Thomas Jefferson

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A Treat from the Marching Band

Posted 12/03/2015 by Sasha Mesropov

Band members show off their skills and their creative costumes. photo courtesy of Cassidy Cobb

TJ’s marching band members celebrate Halloween at Longmont’s annual parade.

Halloween is a time of the year when children and teens alike can dress up and reap the benefits of free candy, and this year was no exception. Denver Citywide Marching Band (DCMB) also took the holiday as an opportunity to showcase some of its talent at Longmont’s annual Halloween parade. Thomas Jefferson’s very own seniors Cassidy Cobb, Jabril Jeylani, Kham-Shem Toure’, and freshman Julia Moir participated in the parade on Halloween morning, furthering both DCMB’s and TJ’s stellar reputations.

The Longmont Children’s Halloween Costume Parade is an annual event, occurring on Halloween and usually leading up to a Trick-or-Treat Street. This parade is a significant event in the Longmont community; as opposed to just watching the parade, community members are given the chance to march with the participating bands. Among the viewers are thousands of children, dressed in their Halloween costumes and eager for the holiday. “Tons of people in the community show up, all dressed up in their costumes,” explained TJ music teacher Robin Johnson.

While the parade began at ten in the morning, the day started much earlier for DCMB members. The participating members had to be on their way to North High School by 6:30 a.m., where they gathered their equipment and headed out to Longmont. Once there, the band members readied themselves and rehearsed shortly before taking their places in the parade lineup. The band played for the entire parade route, and were in costume along with the children. “I enjoyed being able to be in costume instead of being in uniform,” described Moir, “because it wasn’t as regulated and rigid.”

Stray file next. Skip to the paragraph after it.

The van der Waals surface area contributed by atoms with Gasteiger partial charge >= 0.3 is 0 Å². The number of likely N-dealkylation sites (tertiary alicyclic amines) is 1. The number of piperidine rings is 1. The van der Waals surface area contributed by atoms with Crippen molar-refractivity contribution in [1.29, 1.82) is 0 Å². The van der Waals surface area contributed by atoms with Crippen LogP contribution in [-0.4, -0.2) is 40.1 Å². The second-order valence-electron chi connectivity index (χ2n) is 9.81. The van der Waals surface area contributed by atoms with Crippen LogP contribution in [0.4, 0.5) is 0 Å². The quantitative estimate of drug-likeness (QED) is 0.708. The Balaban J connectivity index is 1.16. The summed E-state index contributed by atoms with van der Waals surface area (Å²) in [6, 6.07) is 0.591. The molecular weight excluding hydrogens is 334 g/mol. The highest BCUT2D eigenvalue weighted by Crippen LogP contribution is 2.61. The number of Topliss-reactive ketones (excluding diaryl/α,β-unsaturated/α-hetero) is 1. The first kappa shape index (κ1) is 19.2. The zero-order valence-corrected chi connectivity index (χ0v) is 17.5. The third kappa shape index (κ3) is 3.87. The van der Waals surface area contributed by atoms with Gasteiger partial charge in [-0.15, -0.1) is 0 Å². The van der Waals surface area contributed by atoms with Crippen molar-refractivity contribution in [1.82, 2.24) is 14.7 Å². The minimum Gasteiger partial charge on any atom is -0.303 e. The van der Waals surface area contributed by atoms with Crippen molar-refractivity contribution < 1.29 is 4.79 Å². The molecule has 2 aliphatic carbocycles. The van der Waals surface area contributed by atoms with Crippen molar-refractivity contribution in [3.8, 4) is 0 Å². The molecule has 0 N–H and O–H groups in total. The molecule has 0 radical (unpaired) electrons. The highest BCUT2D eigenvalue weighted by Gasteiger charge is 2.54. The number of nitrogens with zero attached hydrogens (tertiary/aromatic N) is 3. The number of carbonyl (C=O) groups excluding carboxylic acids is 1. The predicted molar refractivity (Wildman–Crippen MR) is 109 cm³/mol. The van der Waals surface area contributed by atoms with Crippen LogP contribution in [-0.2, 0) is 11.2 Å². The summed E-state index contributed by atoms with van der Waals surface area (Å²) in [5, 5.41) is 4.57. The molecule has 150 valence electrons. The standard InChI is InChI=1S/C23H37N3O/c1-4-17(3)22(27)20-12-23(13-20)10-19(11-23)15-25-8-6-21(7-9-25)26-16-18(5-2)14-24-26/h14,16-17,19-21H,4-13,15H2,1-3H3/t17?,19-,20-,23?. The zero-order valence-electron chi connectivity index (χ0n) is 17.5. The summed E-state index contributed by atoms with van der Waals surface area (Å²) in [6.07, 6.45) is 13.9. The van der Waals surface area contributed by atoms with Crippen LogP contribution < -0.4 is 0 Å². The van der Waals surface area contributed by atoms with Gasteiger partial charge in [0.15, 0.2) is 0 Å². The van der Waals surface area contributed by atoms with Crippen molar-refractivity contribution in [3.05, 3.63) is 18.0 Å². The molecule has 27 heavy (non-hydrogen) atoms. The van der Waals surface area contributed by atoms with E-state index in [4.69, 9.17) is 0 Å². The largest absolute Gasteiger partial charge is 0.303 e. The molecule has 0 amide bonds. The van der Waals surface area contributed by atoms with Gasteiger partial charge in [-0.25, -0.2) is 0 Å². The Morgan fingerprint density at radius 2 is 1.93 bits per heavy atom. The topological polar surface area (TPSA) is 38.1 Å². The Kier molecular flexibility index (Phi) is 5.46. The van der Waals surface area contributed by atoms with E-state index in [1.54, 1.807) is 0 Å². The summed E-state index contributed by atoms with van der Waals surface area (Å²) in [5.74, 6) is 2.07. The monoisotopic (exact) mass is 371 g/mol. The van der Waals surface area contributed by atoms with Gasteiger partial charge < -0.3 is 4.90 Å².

This has been the third year that DCBM has participated at Longmont’s Halloween Parade, and it is not only a treat for the band members, but for the viewers as well. “We’ve already been asked to come back again for next year,” said DCBM director Jason U’Ren, adding, “Of course, I said yes.” Overall, the members’ performance appeared to have exceeded the expectations of the parade’s audience. “I was really proud,” stated Johnson. “There was a man there from the Midwest, and they’ve got pretty strong marching bands in the Midwest – he even stopped the director after the parade and said, ‘That was one of the strongest bands I’ve heard,’ so that was fun to hear.”

Likewise, the overwhelming approval of the band’s performance was especially pleasing to its members. Cobb described, “We got a lot of applause at the end of the parade. A lot of people came up asking where we were from, telling us that we were really good and that we were the best marching band in Denver. They actually said that,” she added, almost in disbelief. Overall, the parade was a success. “Honestly, we had a pretty good day,” said U’Ren. “The DCMB kids were great. The only thing that could have made the day better was if I’d won a couple million dollars in the lottery.”

Longmont’s Halloween Parade provided an excellent opportunity to display the growing talent of Denver’s, and TJ’s, skillful musicians, which will hopefully be continued throughout the year with other events. In fact, Cobb, Jeylani, Toure’, and Moir are already committed to participating in Denver’s famed Parade of Lights. “It is for about 200,000 people in person and another 250,000 on TV,” explained U’Ren of the event. “It’s a tough gig to beat.” Wherever they perform, though, one thing is certain: TJ is home to several talented musicians, and it is critical to give them the support that they deserve as they continue to improve and expand.